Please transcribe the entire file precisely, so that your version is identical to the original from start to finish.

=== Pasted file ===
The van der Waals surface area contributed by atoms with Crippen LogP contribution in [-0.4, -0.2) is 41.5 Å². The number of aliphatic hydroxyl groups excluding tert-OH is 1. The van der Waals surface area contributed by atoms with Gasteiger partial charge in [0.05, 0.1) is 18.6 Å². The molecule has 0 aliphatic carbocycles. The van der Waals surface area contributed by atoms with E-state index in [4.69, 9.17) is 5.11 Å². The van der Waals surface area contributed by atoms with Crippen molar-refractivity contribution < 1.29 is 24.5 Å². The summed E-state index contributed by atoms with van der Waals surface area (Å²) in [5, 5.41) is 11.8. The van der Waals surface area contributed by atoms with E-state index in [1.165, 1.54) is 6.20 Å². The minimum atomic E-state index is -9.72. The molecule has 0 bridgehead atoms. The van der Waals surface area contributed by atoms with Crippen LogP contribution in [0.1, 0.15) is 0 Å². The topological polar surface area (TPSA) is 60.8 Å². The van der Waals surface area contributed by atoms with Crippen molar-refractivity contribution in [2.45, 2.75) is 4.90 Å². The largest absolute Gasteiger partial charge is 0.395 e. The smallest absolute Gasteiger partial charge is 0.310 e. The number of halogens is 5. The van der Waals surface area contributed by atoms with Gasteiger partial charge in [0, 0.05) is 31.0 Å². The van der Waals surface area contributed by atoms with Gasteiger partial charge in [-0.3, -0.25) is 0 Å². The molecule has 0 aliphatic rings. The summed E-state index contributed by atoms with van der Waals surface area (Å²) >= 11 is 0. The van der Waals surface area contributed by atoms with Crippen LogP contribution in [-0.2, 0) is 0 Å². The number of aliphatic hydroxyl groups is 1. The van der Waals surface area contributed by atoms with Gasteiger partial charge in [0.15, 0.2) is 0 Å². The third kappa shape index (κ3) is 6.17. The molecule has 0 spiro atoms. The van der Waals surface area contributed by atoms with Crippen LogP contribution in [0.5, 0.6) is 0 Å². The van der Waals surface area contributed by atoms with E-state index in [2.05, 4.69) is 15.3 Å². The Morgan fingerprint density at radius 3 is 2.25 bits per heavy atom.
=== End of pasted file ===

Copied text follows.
The van der Waals surface area contributed by atoms with Crippen LogP contribution in [-0.4, -0.2) is 41.5 Å². The number of aliphatic hydroxyl groups excluding tert-OH is 1. The van der Waals surface area contributed by atoms with Gasteiger partial charge in [0.05, 0.1) is 18.6 Å². The molecule has 0 aliphatic carbocycles. The van der Waals surface area contributed by atoms with E-state index in [4.69, 9.17) is 5.11 Å². The van der Waals surface area contributed by atoms with Crippen molar-refractivity contribution < 1.29 is 24.5 Å². The summed E-state index contributed by atoms with van der Waals surface area (Å²) in [5, 5.41) is 11.8. The van der Waals surface area contributed by atoms with E-state index in [1.165, 1.54) is 6.20 Å². The minimum atomic E-state index is -9.72. The molecule has 0 bridgehead atoms. The van der Waals surface area contributed by atoms with Crippen LogP contribution in [0.1, 0.15) is 0 Å². The topological polar surface area (TPSA) is 60.8 Å². The van der Waals surface area contributed by atoms with Crippen molar-refractivity contribution in [2.45, 2.75) is 4.90 Å². The largest absolute Gasteiger partial charge is 0.395 e. The smallest absolute Gasteiger partial charge is 0.310 e. The number of halogens is 5. The van der Waals surface area contributed by atoms with Gasteiger partial charge in [0, 0.05) is 31.0 Å². The van der Waals surface area contributed by atoms with Gasteiger partial charge in [-0.3, -0.25) is 0 Å². The molecule has 0 aliphatic rings. The summed E-state index contributed by atoms with van der Waals surface area (Å²) >= 11 is 0. The van der Waals surface area contributed by atoms with Crippen LogP contribution in [-0.2, 0) is 0 Å². The number of aliphatic hydroxyl groups is 1. The van der Waals surface area contributed by atoms with Gasteiger partial charge in [0.15, 0.2) is 0 Å². The third kappa shape index (κ3) is 6.17. The molecule has 0 spiro atoms. The van der Waals surface area contributed by atoms with Crippen LogP contribution in [0.5, 0.6) is 0 Å². The van der Waals surface area contributed by atoms with E-state index in [2.05, 4.69) is 15.3 Å². The Morgan fingerprint density at radius 3 is 2.25 bits per heavy atom.